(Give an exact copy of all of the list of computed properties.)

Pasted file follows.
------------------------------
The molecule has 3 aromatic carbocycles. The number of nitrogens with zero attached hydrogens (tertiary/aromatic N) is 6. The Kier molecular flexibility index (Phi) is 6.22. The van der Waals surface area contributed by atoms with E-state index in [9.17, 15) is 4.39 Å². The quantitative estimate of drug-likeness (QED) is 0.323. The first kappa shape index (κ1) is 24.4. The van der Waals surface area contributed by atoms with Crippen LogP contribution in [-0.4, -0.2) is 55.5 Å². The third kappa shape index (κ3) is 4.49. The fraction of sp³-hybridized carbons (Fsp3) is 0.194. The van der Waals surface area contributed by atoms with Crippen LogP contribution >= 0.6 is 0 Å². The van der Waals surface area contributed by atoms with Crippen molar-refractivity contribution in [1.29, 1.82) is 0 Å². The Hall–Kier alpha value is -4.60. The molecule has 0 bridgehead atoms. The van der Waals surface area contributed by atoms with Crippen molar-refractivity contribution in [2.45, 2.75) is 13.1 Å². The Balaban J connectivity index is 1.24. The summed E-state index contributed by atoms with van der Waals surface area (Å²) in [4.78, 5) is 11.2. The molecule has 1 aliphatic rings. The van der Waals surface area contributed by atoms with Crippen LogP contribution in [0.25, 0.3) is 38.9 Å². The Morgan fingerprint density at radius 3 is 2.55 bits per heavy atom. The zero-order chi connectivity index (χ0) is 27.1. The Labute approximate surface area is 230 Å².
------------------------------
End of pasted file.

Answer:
The molecule has 3 aromatic carbocycles. The number of nitrogens with zero attached hydrogens (tertiary/aromatic N) is 6. The Kier molecular flexibility index (Phi) is 6.22. The van der Waals surface area contributed by atoms with E-state index in [9.17, 15) is 4.39 Å². The quantitative estimate of drug-likeness (QED) is 0.323. The first kappa shape index (κ1) is 24.4. The van der Waals surface area contributed by atoms with Crippen LogP contribution in [-0.4, -0.2) is 55.5 Å². The third kappa shape index (κ3) is 4.49. The fraction of sp³-hybridized carbons (Fsp3) is 0.194. The van der Waals surface area contributed by atoms with Crippen LogP contribution >= 0.6 is 0 Å². The van der Waals surface area contributed by atoms with Crippen molar-refractivity contribution in [1.29, 1.82) is 0 Å². The Hall–Kier alpha value is -4.60. The molecule has 0 bridgehead atoms. The van der Waals surface area contributed by atoms with Crippen molar-refractivity contribution in [2.45, 2.75) is 13.1 Å². The Balaban J connectivity index is 1.24. The summed E-state index contributed by atoms with van der Waals surface area (Å²) in [4.78, 5) is 11.2. The molecule has 1 aliphatic rings. The van der Waals surface area contributed by atoms with Crippen LogP contribution in [0.25, 0.3) is 38.9 Å². The Morgan fingerprint density at radius 3 is 2.55 bits per heavy atom. The zero-order chi connectivity index (χ0) is 27.1. The Labute approximate surface area is 230 Å².